• §170.210(c) - A hashing algorithm with a security strength equal to or greater than SHA-1 (Secure Hash Algorithm (SHA-1) as specified by the National Institute of Standards and Technology (NIST) in FIPS PUB 180-3 (October, 2008) must be used to verify that electronic health information has not been altered
  • §170.314(d)(8) Integrity. (i) Create a message digest in accordance with the standard specified in § 170.210(c). (ii) Verify in accordance with the standard specified in § 170.210(c) upon receipt of electronically exchanged health information that such information has not been altered.
First:I am not sure there is any references left to §170.210(c). Which seems to question keeping it in there at all.

Second: The uses of a SHA-1 algorithm that the Meaningful Use Stage 2 is calling for are sufficiently covered by the use of SHA-1. A deployment today of EHR technology using only SHA-1 will still be quite safe for a decade or more. This is mostly because the uses of SHA-1 that are being called for in Meaningful Use Stage 2 are of the type that are not going to be weakened.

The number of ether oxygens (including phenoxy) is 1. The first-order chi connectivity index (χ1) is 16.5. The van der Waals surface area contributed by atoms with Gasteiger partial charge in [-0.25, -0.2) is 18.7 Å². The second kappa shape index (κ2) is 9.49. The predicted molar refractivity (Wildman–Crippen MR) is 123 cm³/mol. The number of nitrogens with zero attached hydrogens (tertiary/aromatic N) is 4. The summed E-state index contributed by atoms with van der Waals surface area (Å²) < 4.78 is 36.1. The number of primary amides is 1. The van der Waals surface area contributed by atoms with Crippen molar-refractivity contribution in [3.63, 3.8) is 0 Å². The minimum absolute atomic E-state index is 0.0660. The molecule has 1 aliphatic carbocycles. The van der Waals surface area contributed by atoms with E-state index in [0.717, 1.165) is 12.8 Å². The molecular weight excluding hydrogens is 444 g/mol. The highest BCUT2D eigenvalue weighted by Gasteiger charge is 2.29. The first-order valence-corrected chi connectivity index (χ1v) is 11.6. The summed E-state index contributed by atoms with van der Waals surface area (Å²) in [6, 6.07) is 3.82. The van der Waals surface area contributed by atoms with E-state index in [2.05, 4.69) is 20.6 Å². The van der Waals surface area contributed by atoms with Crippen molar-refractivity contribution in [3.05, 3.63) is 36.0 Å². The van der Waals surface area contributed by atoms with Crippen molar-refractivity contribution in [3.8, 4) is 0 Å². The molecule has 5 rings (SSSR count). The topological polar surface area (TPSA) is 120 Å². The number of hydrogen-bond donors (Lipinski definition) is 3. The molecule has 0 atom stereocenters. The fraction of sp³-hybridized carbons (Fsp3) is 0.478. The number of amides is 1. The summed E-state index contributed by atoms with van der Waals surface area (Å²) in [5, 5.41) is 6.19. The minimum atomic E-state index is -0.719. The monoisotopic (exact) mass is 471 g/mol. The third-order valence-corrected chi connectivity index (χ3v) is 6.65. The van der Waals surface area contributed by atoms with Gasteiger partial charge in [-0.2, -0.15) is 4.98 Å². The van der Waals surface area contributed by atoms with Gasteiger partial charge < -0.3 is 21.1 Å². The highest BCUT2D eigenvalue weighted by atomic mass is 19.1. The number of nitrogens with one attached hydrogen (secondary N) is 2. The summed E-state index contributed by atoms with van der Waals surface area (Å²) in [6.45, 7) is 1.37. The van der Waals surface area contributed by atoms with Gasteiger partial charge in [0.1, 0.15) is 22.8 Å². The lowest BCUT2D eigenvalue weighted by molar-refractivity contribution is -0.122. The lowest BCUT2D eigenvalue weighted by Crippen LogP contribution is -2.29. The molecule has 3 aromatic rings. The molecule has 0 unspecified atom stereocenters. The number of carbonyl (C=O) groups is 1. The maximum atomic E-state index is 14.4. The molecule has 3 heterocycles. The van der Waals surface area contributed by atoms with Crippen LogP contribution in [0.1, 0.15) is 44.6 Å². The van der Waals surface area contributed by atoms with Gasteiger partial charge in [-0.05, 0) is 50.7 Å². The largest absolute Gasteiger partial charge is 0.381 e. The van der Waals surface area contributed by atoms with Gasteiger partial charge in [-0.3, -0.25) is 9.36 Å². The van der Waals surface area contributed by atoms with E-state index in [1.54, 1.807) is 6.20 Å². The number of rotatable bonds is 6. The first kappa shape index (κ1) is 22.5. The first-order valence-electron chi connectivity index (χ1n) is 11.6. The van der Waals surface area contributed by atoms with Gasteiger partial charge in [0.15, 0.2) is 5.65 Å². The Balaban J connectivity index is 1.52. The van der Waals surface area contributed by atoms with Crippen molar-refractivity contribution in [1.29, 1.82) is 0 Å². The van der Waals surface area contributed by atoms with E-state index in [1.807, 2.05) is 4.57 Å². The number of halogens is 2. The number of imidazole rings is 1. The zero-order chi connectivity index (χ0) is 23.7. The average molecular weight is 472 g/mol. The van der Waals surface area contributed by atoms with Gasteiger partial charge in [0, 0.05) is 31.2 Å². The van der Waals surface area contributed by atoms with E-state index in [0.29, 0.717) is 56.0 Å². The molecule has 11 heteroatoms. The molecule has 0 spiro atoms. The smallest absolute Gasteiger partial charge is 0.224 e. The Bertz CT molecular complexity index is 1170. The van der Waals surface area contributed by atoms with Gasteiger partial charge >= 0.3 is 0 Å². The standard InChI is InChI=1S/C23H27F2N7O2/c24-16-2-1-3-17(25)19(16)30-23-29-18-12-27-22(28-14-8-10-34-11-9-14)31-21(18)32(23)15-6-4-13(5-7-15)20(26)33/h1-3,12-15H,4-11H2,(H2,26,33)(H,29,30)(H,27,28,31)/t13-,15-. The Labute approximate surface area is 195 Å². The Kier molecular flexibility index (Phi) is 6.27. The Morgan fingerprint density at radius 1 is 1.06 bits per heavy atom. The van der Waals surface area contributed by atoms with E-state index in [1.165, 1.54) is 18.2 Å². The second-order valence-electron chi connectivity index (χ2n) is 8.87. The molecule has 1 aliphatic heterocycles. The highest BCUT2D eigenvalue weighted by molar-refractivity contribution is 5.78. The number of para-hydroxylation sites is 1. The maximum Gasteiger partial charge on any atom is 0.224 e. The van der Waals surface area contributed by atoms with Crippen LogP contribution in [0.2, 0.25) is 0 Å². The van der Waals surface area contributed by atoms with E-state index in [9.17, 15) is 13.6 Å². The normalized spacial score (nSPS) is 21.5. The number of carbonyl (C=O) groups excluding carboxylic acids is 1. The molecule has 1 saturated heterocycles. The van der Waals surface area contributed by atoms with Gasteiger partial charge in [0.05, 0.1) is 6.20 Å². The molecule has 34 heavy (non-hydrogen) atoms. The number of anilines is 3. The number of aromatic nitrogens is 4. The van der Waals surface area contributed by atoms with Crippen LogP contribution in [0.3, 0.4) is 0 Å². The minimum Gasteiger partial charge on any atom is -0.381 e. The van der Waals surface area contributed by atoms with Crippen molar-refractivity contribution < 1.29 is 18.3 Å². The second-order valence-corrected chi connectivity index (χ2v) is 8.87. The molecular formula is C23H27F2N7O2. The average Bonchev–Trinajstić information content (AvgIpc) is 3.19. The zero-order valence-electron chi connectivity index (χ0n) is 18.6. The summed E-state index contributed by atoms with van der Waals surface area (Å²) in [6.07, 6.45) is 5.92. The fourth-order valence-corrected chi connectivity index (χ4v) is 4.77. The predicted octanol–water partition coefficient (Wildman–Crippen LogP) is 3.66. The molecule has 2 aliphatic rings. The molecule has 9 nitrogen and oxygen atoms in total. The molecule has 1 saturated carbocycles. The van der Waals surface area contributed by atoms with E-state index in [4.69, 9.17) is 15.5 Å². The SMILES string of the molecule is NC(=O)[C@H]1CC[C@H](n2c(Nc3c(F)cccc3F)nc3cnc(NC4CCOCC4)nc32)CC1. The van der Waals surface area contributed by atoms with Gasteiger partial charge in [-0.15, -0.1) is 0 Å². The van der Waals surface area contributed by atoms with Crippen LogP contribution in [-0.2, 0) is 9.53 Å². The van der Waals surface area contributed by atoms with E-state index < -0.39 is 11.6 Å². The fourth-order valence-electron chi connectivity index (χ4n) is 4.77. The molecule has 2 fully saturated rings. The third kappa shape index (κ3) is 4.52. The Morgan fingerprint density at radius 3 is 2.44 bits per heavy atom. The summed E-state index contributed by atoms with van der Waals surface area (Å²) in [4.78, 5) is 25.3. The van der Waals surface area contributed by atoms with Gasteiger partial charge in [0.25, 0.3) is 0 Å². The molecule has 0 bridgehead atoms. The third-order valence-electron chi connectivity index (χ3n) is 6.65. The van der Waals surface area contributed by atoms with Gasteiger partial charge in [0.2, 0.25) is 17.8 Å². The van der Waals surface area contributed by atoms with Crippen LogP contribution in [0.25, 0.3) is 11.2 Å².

Specifically the use of SHA-1 is in things like the “§170.202 transports”, yes it is in the transports today to use SHA-1 everywhere. The point I have here is that the use of SHA-1 in the transports is to prove that the communication did not get changed during the transfer. These transfers take minutes in most cases, might take days for the Direct transport (secure e-mail). The point is that the receiver checks the integrity right away, so there is no opportunity to falsify the integrity checks.

The second place where SHA-1 would be used is in the secure messaging with patients. This will either use the Direct project (see above), or far more likely will use a Web Portal. With the requirements to secure the communications this Web Portal will use common HTTPS, just like we use with many sensitive web sites like banking. HTTPS commonly uses SHA-1, so it meets the criteria. Like the “transports” discussion, the integrity checks is done right away, so no opportunity to falsify the communications.